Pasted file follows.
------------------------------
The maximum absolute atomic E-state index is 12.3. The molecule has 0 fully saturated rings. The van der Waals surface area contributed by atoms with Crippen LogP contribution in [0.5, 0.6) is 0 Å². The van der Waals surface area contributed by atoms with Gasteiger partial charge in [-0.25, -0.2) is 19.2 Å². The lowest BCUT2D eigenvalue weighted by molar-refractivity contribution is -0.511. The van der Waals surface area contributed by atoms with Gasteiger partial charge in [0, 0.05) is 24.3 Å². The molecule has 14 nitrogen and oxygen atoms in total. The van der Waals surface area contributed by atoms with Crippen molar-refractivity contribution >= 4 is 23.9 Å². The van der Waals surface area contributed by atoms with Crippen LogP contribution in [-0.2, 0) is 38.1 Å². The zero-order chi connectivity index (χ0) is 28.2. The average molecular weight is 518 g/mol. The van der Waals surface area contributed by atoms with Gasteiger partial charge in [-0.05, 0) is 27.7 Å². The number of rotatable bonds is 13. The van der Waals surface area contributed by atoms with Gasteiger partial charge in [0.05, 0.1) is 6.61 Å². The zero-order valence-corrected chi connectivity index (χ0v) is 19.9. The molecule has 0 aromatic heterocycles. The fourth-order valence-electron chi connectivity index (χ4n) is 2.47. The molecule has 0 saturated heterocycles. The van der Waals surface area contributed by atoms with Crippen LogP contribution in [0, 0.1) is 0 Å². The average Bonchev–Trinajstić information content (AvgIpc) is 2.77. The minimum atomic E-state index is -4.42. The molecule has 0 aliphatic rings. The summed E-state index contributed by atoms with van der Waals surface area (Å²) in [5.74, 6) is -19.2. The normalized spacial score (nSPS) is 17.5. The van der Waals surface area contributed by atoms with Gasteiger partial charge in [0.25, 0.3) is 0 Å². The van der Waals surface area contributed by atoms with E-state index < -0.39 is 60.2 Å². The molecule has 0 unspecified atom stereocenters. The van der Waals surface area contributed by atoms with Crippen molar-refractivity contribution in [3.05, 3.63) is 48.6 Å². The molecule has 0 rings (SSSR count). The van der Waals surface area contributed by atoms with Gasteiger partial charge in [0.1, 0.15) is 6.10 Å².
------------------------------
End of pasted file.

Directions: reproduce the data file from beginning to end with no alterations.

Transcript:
The maximum absolute atomic E-state index is 12.3. The molecule has 0 fully saturated rings. The van der Waals surface area contributed by atoms with Crippen LogP contribution in [0.5, 0.6) is 0 Å². The van der Waals surface area contributed by atoms with Gasteiger partial charge in [-0.25, -0.2) is 19.2 Å². The lowest BCUT2D eigenvalue weighted by molar-refractivity contribution is -0.511. The van der Waals surface area contributed by atoms with Gasteiger partial charge in [0, 0.05) is 24.3 Å². The molecule has 14 nitrogen and oxygen atoms in total. The van der Waals surface area contributed by atoms with Crippen molar-refractivity contribution >= 4 is 23.9 Å². The van der Waals surface area contributed by atoms with Crippen LogP contribution in [-0.2, 0) is 38.1 Å². The zero-order chi connectivity index (χ0) is 28.2. The average molecular weight is 518 g/mol. The van der Waals surface area contributed by atoms with Gasteiger partial charge in [-0.05, 0) is 27.7 Å². The number of rotatable bonds is 13. The van der Waals surface area contributed by atoms with Gasteiger partial charge in [0.05, 0.1) is 6.61 Å². The zero-order valence-corrected chi connectivity index (χ0v) is 19.9. The molecule has 0 aromatic heterocycles. The fourth-order valence-electron chi connectivity index (χ4n) is 2.47. The molecule has 0 saturated heterocycles. The van der Waals surface area contributed by atoms with Crippen LogP contribution in [0, 0.1) is 0 Å². The average Bonchev–Trinajstić information content (AvgIpc) is 2.77. The minimum atomic E-state index is -4.42. The molecule has 0 aliphatic rings. The summed E-state index contributed by atoms with van der Waals surface area (Å²) in [5.74, 6) is -19.2. The normalized spacial score (nSPS) is 17.5. The van der Waals surface area contributed by atoms with Gasteiger partial charge in [0.25, 0.3) is 0 Å². The van der Waals surface area contributed by atoms with E-state index < -0.39 is 60.2 Å². The molecule has 0 unspecified atom stereocenters. The van der Waals surface area contributed by atoms with Crippen molar-refractivity contribution in [3.05, 3.63) is 48.6 Å². The molecule has 0 rings (SSSR count). The van der Waals surface area contributed by atoms with Gasteiger partial charge in [0.1, 0.15) is 6.10 Å².